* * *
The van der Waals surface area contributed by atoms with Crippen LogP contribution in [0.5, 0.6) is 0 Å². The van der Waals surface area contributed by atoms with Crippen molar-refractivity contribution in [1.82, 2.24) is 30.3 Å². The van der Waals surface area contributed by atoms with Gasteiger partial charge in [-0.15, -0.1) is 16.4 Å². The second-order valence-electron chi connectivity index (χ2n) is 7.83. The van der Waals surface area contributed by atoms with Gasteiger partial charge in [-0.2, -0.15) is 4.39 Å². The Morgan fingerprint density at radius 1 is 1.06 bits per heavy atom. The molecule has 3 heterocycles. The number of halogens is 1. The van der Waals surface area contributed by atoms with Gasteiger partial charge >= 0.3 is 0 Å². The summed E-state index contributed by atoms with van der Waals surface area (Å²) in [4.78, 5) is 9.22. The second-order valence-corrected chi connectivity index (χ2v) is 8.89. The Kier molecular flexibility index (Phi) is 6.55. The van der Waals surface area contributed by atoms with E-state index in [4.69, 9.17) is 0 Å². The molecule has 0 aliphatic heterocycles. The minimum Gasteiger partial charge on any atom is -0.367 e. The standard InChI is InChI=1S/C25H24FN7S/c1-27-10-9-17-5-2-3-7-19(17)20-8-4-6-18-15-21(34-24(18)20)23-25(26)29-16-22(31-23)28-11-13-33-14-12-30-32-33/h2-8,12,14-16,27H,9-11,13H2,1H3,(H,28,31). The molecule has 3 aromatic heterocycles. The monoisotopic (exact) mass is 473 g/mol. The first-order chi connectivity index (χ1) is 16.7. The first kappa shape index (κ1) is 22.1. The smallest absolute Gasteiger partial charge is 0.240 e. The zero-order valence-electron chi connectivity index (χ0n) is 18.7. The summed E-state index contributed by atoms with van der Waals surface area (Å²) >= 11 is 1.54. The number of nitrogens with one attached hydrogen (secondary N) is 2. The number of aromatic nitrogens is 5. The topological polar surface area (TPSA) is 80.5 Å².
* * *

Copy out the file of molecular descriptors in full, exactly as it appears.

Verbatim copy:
The van der Waals surface area contributed by atoms with Crippen LogP contribution in [0.5, 0.6) is 0 Å². The van der Waals surface area contributed by atoms with Crippen molar-refractivity contribution in [1.82, 2.24) is 30.3 Å². The van der Waals surface area contributed by atoms with Gasteiger partial charge in [-0.15, -0.1) is 16.4 Å². The second-order valence-electron chi connectivity index (χ2n) is 7.83. The van der Waals surface area contributed by atoms with Gasteiger partial charge in [-0.2, -0.15) is 4.39 Å². The Morgan fingerprint density at radius 1 is 1.06 bits per heavy atom. The molecule has 3 heterocycles. The number of halogens is 1. The van der Waals surface area contributed by atoms with Gasteiger partial charge >= 0.3 is 0 Å². The summed E-state index contributed by atoms with van der Waals surface area (Å²) in [4.78, 5) is 9.22. The second-order valence-corrected chi connectivity index (χ2v) is 8.89. The Kier molecular flexibility index (Phi) is 6.55. The van der Waals surface area contributed by atoms with E-state index in [4.69, 9.17) is 0 Å². The molecule has 0 aliphatic heterocycles. The minimum Gasteiger partial charge on any atom is -0.367 e. The standard InChI is InChI=1S/C25H24FN7S/c1-27-10-9-17-5-2-3-7-19(17)20-8-4-6-18-15-21(34-24(18)20)23-25(26)29-16-22(31-23)28-11-13-33-14-12-30-32-33/h2-8,12,14-16,27H,9-11,13H2,1H3,(H,28,31). The molecule has 3 aromatic heterocycles. The monoisotopic (exact) mass is 473 g/mol. The first-order chi connectivity index (χ1) is 16.7. The first kappa shape index (κ1) is 22.1. The smallest absolute Gasteiger partial charge is 0.240 e. The zero-order valence-electron chi connectivity index (χ0n) is 18.7. The summed E-state index contributed by atoms with van der Waals surface area (Å²) >= 11 is 1.54. The number of nitrogens with one attached hydrogen (secondary N) is 2. The number of aromatic nitrogens is 5. The topological polar surface area (TPSA) is 80.5 Å².